Many participants indicated that youth are more likely to engage in oral sex and anal sex to evade the risk of pregnancy. However although anal and oral sex entail significantly less risk of STI transmission compared with vaginal sex, they remain a potential transmission route for oral, respiratory, and genital pathogens, including STIs and HIV [19]. A potential rise in STI transmission rates due to oral and anal sex is a real danger as it is engaged in more frequently than vaginal sex and with no use of barrier protection [19].

In Palestine, worries about sexual activities outside marriage are related to the relatively low awareness of potential health hazards and lack of trusted youth-friendly services. Services tailored to young people that could inform about STIs and other health risks, and encourage preventative behavior, remain poorly developed. Currently, HIV services are mostly targeted at married women as part of reproductive health care [20, 21], rather than at younger unmarried men and women.

Subsequent work will use a large representative sample to extend our understanding of the prevalence and patterns of sexual behaviors. Confirmation of these findings will indicate the need for national policy responses and interventions to address risk behaviors and their causes.

Conclusions

This is one of the first studies to directly investigate sexual behaviors. It has the standard limitation of a non-probability sample, namely that the youth interviewed are not representative of Palestinian youth in the West Bank, including East Jerusalem. In contrast with the conservative social context of the occupied Palestinian territories (oPt), the findings suggest that sexual activities outside marriage may be more common than is currently assumed. That said, this study highlights the need to put sexual reproductive health on the national agenda and incorporate it into the programs of national institutions. Policy responses, comprehensive interventions, and preventive programs targeting youth of both genders are required. We cannot stress enough the need for sex education and sexual health promotion for young people (both females and males) in the MENA region. Since most young people in the MENA region attend school, it would be a missed opportunity not to provide appropriate information about reproductive and sexual health as part of the educational curriculum [3].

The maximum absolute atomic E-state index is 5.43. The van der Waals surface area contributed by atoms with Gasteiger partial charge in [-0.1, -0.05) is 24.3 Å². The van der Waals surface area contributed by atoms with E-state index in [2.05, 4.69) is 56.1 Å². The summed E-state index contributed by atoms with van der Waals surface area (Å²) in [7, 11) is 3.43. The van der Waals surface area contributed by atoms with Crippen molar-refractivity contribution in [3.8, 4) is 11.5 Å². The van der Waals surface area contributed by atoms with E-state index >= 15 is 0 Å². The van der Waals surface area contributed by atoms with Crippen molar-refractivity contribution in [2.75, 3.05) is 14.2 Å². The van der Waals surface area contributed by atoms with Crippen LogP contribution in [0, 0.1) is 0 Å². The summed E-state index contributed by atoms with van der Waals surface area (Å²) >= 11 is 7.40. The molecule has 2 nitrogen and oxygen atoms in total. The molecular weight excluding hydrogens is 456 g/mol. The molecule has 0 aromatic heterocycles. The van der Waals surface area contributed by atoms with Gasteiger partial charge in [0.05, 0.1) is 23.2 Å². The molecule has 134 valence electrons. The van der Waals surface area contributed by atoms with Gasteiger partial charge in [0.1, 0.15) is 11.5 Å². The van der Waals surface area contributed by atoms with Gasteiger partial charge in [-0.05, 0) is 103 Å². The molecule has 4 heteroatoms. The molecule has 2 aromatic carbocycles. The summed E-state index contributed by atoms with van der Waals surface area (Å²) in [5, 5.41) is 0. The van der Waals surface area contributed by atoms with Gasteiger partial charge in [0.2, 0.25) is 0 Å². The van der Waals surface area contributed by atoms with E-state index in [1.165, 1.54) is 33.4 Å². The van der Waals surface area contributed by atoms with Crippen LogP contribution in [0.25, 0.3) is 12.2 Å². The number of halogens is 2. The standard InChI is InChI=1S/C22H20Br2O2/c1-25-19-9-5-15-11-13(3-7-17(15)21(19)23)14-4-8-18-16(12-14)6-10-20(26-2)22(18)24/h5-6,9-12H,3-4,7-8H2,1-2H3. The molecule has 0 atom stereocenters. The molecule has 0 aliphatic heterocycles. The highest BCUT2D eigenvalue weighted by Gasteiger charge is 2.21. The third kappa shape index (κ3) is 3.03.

Declarations

Acknowledgments

This study was supported by funds from the National Institutes of Health (NIH). We thank Joanne Mantel for her help in data analysis and Hadil Dalloul for her helpful comments.

Authors’ Affiliations

(1)
Palestinian National Institute of Public Health
(2)
Juzoor for Health and Social Development
(3)
RAND Corporation, Sta.
(4)
Al Quds University
(5)
United Nations Relief and Works Agency for Palestine Refugees in the Near East (UNRWA)

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  22. Pre-publication history

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Copyright

© Massad et al.; licensee BioMed Central Ltd. 2014

This article is published under license to BioMed Central Ltd. This is an Open Access article distributed under the terms of the Creative Commons Attribution License (http://creativecommons.org/licenses/by/4.0), which permits unrestricted use, distribution, and reproduction in any medium, provided the original work is properly credited. The Creative Commons Public Domain Dedication waiver (http://creativecommons.org/publicdomain/zero/1.0/) applies to the data made available in this article, unless otherwise stated.